You may find that you need to mix up your current pain treatments. How you do that depends on how you treat chronic pain. Being that cannabis and pemf therapy are top pain management tools, I make modifications to how I use each of them.
I increase my pemf treatments and focus them on my neck and lower back. This helps with the extra strain both areas experience while socializing, shopping, wrapping presents, decorating, and cooking.
My preferred method of medicating with medical marijuana is dry vaping. However, when dealing with additional pain like I am currently and seasonal nerve pain in my leg (surgical injury), my body prefers that I consume edibles. Cannabis edibles provide longer relief. Dry vaping typically yields 4 hours of pain relief when I am only dealing with fibromyalgia and psoriatic arthritis symptoms. However, with my additional abdominal pain, dry vaping is not cutting it. With edibles I experience six to eight hours of relief which is what is needed to get me through the night.
This change in how I consume cannabis has also led to modifying how I do things. For my edibles to kick in at or near the time I wish to go to bed at night, I need to medicate between 5 and 6 PM. This means NO driving during the evening. But it also means living with less pain!!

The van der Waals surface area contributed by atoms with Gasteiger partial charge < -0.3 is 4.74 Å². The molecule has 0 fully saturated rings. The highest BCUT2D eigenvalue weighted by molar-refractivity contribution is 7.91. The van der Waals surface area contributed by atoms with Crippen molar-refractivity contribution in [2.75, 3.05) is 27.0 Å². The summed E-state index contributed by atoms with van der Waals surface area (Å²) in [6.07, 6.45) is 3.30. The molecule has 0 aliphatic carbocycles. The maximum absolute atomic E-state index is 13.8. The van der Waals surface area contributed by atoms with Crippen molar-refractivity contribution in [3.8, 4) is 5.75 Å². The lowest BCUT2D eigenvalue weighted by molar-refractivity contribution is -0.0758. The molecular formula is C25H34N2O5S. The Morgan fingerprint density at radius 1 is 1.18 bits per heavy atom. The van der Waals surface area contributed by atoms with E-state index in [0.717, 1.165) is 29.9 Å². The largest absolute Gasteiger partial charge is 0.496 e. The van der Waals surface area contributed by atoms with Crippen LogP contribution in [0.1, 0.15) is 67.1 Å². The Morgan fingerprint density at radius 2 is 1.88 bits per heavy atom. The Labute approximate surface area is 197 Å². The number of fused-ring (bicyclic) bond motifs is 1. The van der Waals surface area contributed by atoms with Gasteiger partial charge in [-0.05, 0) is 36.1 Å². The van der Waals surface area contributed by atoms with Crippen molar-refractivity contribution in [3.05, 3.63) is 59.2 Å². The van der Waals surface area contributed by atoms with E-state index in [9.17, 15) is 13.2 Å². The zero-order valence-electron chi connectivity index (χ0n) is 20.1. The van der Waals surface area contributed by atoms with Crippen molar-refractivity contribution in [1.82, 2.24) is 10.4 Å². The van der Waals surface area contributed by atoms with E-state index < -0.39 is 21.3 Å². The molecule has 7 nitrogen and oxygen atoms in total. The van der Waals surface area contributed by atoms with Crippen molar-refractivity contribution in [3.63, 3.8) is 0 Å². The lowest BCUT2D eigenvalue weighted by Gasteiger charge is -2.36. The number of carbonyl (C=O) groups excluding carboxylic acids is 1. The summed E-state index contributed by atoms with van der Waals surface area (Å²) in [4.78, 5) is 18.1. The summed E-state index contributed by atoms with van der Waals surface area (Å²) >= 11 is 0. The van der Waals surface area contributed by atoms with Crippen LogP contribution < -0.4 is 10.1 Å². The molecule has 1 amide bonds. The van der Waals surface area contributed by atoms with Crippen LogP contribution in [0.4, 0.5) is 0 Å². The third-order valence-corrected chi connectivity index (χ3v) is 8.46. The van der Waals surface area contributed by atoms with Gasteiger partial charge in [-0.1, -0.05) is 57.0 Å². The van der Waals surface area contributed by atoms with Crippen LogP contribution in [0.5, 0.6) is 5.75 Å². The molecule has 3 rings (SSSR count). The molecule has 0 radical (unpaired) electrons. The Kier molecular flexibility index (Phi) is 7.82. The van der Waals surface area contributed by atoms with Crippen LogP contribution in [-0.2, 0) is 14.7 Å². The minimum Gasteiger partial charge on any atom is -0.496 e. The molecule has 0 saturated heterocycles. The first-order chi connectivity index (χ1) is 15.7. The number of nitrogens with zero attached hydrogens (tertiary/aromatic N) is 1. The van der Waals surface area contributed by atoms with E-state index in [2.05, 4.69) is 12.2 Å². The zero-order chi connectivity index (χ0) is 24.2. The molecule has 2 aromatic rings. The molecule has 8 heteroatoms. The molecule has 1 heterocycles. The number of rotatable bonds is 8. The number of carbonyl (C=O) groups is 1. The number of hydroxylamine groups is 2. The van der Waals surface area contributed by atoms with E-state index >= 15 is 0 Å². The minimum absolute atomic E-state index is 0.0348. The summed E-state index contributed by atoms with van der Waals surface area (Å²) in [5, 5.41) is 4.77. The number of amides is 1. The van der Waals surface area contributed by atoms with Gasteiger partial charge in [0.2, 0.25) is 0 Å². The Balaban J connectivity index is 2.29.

Until I am able to return to my typical methods of managing pain, I require to be driven in the evenings or have to wait until I return home to medicate which will throw off my schedule for the following day. I have come to the realization that there are worse things in life than having to depend on my husband or friends to drive for a rare evening out.
What could you change to keep your pain level from spiking and throwing off your schedule?
Rank Importance of Holiday Tradition/Activity
Instead of throwing caution to the wind by trying to keep up with every holiday tradition and activity, make a list and rank them.
Do it all and I guarantee you will end up in so much pain that you will spend the rest of the year sobbing about how much you hate the holidays and your body. When you choose what is most important, make pain management modifications, adjustments to those traditions and activities, you will look back on the season with joy.
Keep in mind that what you are able to do this year may differ from what you could do last year. In 2017 and 2018, I did way more than I had done in over a decade!!! But 2019 and 2020 are a different story because of the extra symptoms and pain that I am dealing with. Will my inability to keep up with Christmas past ruin this year’s celebrations? NO!!! Because I have chosen what is most important and accepted that everything else will have to wait for a year when I feel better.
What will you do to make this holiday season less painful and more joyful?